Erratic weather slows down the economy

Changes in weather patterns due to climate change will slow down the economy, according to researchers at the Potsdam Institute for Climate Impact Research. 

In a new study published in the journal Nature Climate Change, the researchers juxtaposed daily temperature changes with economic data from more than 1,600 regions worldwide over 40 years.

The researchers compared each year’s day-to-day temperature variability between 1979 and 2018 with the corresponding regional economic data, analysing a total of 29,000 individual observations.

They found that if the temperature varies strongly from day to day, the economy grows less.

They also found that economies in low-income regions of the global South are particularly affected, as co-author of the study Leonie Wenz explained: ‘We find that familiarity with temperature variations is important: Economies in Canada or Russia, where average monthly temperature varies by more than 40°C within a year, seem better prepared to cope with daily temperature fluctuations than low-latitude regions such as parts of Latin America or Southeast Asia, where seasonal temperature differences can be as small as 3°C. This is likely because farmers and small business owners have cultivated resilience against temperature variability.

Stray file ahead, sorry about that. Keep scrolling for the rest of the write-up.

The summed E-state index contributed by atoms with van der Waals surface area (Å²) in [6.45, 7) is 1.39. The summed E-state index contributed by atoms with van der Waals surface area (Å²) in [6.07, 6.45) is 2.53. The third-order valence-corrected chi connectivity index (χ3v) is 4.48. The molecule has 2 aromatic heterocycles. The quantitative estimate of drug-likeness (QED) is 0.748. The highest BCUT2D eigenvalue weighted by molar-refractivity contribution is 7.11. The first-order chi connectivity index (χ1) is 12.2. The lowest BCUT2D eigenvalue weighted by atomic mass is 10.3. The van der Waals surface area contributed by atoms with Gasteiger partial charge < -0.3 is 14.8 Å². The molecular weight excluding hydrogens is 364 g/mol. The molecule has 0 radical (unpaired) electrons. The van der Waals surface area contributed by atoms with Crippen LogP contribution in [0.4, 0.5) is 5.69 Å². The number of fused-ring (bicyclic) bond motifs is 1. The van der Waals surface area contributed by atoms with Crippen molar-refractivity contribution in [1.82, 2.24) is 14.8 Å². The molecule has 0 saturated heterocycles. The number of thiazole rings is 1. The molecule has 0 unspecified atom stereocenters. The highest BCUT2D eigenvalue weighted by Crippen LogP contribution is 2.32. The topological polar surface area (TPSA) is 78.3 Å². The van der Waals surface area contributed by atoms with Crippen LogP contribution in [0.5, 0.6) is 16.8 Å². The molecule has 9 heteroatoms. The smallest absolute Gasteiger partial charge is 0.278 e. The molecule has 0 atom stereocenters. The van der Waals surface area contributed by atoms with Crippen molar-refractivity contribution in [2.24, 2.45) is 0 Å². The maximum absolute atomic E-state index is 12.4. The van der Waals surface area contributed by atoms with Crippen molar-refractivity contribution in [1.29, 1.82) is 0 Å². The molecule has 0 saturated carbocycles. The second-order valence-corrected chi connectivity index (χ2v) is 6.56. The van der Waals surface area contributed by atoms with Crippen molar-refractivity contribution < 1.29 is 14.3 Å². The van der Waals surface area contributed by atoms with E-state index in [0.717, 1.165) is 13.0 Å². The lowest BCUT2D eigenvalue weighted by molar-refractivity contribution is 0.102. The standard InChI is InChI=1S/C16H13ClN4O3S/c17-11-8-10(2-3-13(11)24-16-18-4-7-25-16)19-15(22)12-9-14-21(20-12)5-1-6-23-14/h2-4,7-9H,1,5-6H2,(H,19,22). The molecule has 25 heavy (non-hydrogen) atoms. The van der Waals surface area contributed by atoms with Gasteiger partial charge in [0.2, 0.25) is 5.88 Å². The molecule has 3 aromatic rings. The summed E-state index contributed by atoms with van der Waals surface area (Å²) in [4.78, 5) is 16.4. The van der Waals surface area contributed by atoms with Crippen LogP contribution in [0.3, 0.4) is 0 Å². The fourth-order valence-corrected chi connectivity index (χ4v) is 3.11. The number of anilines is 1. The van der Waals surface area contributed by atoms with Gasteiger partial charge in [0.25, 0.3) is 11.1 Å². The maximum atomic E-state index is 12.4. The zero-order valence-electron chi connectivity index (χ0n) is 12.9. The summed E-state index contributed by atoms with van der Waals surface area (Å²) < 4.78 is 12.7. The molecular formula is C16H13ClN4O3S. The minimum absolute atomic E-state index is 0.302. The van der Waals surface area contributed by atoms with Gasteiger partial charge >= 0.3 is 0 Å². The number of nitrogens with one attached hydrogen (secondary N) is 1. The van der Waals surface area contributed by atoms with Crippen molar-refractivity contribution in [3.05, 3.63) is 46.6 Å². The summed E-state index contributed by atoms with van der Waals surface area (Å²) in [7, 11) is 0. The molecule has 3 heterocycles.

‘Furthermore, income protects against losses.

‘Even if at a similar latitude, economies in poor regions are more strongly affected when daily temperature fluctuates than their counterparts in rich regions.

‘If the daily temperature deviates from seasonal expectations, fundamental elements of the economy are negatively impacted – including crop yields, human health, sales and operational costs.

‘The real problem caused by a changing climate are the unexpected impacts because they are more difficult to adapt to. Farmers and other businesses around the world have started to adapt to climate change. But what if the weather becomes simply more erratic and unpredictable? What we have shown is that erratic weather slows down the economy. Policymakers and industry need to take this into account when discussing the real cost of climate change.’

Photo Credit – Pixabay


Notify of
Inline Feedbacks
View all comments
Help us break the news – share your information, opinion or analysis
Back to top